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Aqeel Adenwala | December 2018

23 Dec 2018 10:30 PM | Anonymous member

Please note your affiliation and years of experience in the energy and/or environmental field

I have been associated with the energy industry since 2011 and am currently working for Energy Ventures Analysis – an energy consulting firm in Arlington, VA. I am a manager at EVA’s power market advisory practice, where I focus on providing consulting services to a wide variety of clients, such as utilities, IPPs, fuel producers, investment banks, private equity firms, and traders. Additionally, I manage daily and monthly publications related to Term Power and Coal/Gas competition, analyzing fundamental drivers affecting the U.S. energy markets. I have worked on multiple projects analyzing the impact of various environmental regulations on the U.S. energy sector, as well.

Any particular achievement/interest in energy/environment you would like to mention?

At EVA, I have had the chance to work on numerous high-impact projects related to regulatory impact analysis. I was part of the team that performed the analysis for the NERC “Potential Reliability Impacts of EPA’s Clean Power Plan (Phase 1 and 2)” report. Our analysis helped NERC identify potential reliability issues that could result from various Clean Power Plan scenarios. I also presented at EPIS’s 2015 Annual Energy Market Forecasting Conference, showcasing the Aurora dispatch model’s ability to perform the Clean Power Plan analysis.

While there are a number of energy related topics I work on every day, what piques my interest is the prospect of blockchain technology in the energy market. While there are a number of potential-use cases, the decentralization of energy and the increase in a peer-to-peer energy trading market could be the game changer. With the advent of microgrids, peer-to-peer energy trading could become a reality very soon, and this could potentially limit the impact of natural and man-made disasters on the electricity grid.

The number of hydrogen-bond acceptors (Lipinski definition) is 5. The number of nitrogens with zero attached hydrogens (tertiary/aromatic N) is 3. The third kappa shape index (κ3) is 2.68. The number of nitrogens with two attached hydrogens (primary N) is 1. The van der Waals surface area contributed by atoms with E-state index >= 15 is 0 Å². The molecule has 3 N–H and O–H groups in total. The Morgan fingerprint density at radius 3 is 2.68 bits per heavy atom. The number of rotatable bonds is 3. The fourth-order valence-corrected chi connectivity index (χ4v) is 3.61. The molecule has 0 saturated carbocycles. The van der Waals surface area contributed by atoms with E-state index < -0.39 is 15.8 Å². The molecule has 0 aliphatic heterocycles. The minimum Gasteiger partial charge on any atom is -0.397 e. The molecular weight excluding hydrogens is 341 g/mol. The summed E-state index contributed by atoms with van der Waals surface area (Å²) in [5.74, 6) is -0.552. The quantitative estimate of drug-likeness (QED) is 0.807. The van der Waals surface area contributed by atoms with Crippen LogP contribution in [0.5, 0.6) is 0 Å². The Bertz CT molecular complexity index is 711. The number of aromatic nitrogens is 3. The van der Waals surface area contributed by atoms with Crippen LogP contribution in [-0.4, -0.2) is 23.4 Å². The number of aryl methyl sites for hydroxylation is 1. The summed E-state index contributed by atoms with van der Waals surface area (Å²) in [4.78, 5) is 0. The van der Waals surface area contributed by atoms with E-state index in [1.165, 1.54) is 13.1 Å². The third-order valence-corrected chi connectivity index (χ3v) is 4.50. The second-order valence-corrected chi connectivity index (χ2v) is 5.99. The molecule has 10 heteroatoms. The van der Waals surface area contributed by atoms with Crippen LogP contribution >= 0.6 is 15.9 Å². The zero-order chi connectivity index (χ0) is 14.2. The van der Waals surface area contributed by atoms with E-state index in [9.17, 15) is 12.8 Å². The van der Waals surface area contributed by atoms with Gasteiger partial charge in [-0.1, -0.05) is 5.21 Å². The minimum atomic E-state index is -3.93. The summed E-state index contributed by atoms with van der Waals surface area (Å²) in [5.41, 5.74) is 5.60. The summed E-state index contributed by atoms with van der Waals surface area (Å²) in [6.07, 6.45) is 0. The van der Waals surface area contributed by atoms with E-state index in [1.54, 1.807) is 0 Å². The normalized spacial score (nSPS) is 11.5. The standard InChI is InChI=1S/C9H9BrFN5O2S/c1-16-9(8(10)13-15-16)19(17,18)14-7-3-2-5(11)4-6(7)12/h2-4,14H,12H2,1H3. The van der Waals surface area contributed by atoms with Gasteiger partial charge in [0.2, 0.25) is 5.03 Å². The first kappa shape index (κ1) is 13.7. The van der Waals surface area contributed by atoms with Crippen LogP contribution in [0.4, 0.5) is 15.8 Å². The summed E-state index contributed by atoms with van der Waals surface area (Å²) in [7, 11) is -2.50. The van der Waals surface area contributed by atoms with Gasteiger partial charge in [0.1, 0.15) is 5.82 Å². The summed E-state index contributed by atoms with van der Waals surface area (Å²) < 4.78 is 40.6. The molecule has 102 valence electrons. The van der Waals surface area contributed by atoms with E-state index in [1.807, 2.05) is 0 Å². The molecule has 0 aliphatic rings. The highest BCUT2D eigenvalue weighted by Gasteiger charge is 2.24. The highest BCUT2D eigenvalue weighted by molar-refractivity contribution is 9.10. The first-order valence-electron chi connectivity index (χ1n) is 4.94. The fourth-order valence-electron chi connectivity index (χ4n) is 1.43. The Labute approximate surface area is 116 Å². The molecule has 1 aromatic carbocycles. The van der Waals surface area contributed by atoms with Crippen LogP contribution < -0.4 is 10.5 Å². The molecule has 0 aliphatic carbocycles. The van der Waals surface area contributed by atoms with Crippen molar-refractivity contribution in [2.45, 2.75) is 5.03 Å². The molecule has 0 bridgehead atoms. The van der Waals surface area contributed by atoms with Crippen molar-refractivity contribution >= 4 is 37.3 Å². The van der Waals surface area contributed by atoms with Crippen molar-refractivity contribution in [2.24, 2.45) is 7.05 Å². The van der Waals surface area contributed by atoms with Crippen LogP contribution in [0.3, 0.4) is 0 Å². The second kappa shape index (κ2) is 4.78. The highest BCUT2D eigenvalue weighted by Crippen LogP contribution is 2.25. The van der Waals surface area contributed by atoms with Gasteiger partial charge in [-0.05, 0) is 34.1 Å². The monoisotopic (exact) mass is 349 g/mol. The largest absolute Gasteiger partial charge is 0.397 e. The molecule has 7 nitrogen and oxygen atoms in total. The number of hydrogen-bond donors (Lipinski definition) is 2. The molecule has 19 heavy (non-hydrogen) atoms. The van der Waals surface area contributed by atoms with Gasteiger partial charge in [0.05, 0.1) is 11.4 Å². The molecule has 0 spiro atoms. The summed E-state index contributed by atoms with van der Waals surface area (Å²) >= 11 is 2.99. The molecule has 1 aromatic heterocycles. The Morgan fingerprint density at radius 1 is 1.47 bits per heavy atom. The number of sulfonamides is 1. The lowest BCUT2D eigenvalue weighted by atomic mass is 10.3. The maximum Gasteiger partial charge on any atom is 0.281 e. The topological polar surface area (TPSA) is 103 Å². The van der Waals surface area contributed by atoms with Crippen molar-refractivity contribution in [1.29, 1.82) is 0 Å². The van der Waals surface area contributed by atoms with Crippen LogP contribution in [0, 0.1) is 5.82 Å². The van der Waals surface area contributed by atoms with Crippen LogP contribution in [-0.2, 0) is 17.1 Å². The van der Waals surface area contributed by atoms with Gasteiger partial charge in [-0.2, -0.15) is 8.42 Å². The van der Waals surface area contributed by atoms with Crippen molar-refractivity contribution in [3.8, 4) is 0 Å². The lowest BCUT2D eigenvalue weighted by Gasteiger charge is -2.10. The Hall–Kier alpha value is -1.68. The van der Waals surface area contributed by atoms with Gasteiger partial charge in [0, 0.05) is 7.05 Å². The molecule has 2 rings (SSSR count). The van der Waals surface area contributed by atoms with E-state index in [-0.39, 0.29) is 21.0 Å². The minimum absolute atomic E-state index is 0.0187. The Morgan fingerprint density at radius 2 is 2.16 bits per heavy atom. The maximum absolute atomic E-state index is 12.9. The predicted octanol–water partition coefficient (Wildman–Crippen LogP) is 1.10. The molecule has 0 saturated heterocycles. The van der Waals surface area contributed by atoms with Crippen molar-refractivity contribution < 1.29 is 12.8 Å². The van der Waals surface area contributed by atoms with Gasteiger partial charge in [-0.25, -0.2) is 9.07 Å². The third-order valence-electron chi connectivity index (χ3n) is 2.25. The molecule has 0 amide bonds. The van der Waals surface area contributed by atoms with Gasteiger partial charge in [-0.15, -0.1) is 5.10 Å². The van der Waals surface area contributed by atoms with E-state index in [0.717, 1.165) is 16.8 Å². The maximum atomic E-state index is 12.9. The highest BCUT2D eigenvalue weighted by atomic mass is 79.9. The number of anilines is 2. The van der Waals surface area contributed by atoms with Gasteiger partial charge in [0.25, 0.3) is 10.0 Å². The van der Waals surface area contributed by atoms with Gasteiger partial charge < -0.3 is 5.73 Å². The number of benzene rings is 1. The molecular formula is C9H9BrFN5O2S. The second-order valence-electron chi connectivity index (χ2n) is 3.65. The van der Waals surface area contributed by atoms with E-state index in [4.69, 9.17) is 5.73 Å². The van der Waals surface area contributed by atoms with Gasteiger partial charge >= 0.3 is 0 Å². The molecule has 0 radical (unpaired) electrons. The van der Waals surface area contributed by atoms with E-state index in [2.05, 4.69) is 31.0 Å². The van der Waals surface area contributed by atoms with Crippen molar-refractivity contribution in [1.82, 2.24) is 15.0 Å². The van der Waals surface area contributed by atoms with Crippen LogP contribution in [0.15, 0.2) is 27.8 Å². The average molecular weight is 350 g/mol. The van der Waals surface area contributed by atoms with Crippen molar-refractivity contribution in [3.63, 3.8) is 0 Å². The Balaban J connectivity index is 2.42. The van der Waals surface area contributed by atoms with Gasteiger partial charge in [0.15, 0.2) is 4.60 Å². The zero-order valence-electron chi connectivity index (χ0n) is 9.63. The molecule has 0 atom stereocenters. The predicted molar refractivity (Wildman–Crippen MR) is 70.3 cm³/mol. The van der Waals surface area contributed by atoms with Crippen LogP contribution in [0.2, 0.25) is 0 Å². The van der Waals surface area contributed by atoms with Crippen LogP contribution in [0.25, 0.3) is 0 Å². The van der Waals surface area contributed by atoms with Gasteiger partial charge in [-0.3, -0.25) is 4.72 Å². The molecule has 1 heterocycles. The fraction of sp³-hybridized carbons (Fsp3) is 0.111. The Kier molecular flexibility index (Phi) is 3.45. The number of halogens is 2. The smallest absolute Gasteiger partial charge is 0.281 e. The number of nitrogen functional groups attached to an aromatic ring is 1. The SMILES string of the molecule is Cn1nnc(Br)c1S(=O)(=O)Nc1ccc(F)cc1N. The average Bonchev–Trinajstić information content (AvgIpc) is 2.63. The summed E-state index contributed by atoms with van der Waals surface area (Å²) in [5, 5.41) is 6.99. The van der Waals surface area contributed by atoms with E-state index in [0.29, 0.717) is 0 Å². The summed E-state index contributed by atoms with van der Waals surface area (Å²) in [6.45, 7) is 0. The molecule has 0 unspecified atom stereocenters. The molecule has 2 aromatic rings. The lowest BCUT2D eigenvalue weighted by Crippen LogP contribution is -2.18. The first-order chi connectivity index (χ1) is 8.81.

In your opinion, what are the important issues facing the energy industry nowadays?

In the U.S. markets, the increasing penetration of intermittent renewable resources such as wind and solar, and the phasing out of baseload generators like coal and nuclear are causing market imbalances. California has been struggling with the “duck curve” and with more fossil-fired units exiting the market; the issue is bound to be exacerbated. The ERCOT market is exposed to the volatility of wind generation, which could potentially impact reliability. Storage technologies like batteries need to become economically viable quickly to resolve the issues arising from the growth in intermittent generation.

In terms of global issues, the 100% electrification of India is something to look out for. To provide round-the-clock reliable electricity, India’s energy infrastructure needs to grow significantly. With an ambitious target of increasing its renewable power capacity to 175 GW by 2022 to meet incremental demand, India needs to be aware of the challenges arising from drastic growth in renewable generation. It will be interesting to see India progress toward achieving 100% electrification while also adhering to its green goals. If India manages to accomplish this, it would become a leader in renewable energy and could carve a path for others to follow.

How long have you been a member of NCAC? Any particular NCAC memory you would like to share with us?

I have been an NCAC member for three years and I am currently serving on the Council. I have been to numerous lunches and field trips organized by NCAC. The most memorable of those was the trip to the National Energy Technology Lab (NETL) and the Longview Coal Plant in Morgantown, WV earlier this year. That was my first trip to a fossil-fired plant and to a HELE (High Efficiency Low Emission) unit. It was interesting to see the operation of the unit as well as to learn about the challenges faced by the plant in the era of low natural gas prices.

Despite being one of the newest, cleanest and most efficient coal plants in the country, Longview struggled financially and emerged out of bankruptcy in 2015. This clearly highlights how new and efficient CCGTs in a sub $3/MMBTU gas price era affect coal units in a competitive market.

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